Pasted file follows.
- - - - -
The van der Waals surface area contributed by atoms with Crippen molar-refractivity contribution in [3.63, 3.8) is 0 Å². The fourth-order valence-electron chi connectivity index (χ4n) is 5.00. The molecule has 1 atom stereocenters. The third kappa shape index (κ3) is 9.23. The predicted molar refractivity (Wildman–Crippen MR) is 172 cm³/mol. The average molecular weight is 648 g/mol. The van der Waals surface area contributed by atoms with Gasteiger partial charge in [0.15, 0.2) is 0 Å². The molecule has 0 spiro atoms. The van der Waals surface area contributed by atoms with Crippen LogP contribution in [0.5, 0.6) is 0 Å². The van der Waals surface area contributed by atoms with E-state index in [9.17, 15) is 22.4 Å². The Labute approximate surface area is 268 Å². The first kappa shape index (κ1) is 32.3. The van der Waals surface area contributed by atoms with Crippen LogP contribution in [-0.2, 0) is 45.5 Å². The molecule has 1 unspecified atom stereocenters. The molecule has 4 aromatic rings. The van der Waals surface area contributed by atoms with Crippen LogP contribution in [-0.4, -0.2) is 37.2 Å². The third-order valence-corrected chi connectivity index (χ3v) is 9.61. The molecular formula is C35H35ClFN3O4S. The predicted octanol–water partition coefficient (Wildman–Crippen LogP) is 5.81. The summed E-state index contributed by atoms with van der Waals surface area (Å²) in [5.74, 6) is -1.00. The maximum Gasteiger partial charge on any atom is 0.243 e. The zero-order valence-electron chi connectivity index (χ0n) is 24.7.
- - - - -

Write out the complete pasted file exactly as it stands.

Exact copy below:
The van der Waals surface area contributed by atoms with Crippen molar-refractivity contribution in [3.63, 3.8) is 0 Å². The fourth-order valence-electron chi connectivity index (χ4n) is 5.00. The molecule has 1 atom stereocenters. The third kappa shape index (κ3) is 9.23. The predicted molar refractivity (Wildman–Crippen MR) is 172 cm³/mol. The average molecular weight is 648 g/mol. The van der Waals surface area contributed by atoms with Gasteiger partial charge in [0.15, 0.2) is 0 Å². The molecule has 0 spiro atoms. The van der Waals surface area contributed by atoms with Crippen LogP contribution in [0.5, 0.6) is 0 Å². The van der Waals surface area contributed by atoms with E-state index in [9.17, 15) is 22.4 Å². The Labute approximate surface area is 268 Å². The first kappa shape index (κ1) is 32.3. The van der Waals surface area contributed by atoms with Crippen LogP contribution in [-0.2, 0) is 45.5 Å². The molecule has 1 unspecified atom stereocenters. The molecule has 4 aromatic rings. The van der Waals surface area contributed by atoms with Crippen LogP contribution in [-0.4, -0.2) is 37.2 Å². The third-order valence-corrected chi connectivity index (χ3v) is 9.61. The molecular formula is C35H35ClFN3O4S. The predicted octanol–water partition coefficient (Wildman–Crippen LogP) is 5.81. The summed E-state index contributed by atoms with van der Waals surface area (Å²) in [5.74, 6) is -1.00. The maximum Gasteiger partial charge on any atom is 0.243 e. The zero-order valence-electron chi connectivity index (χ0n) is 24.7.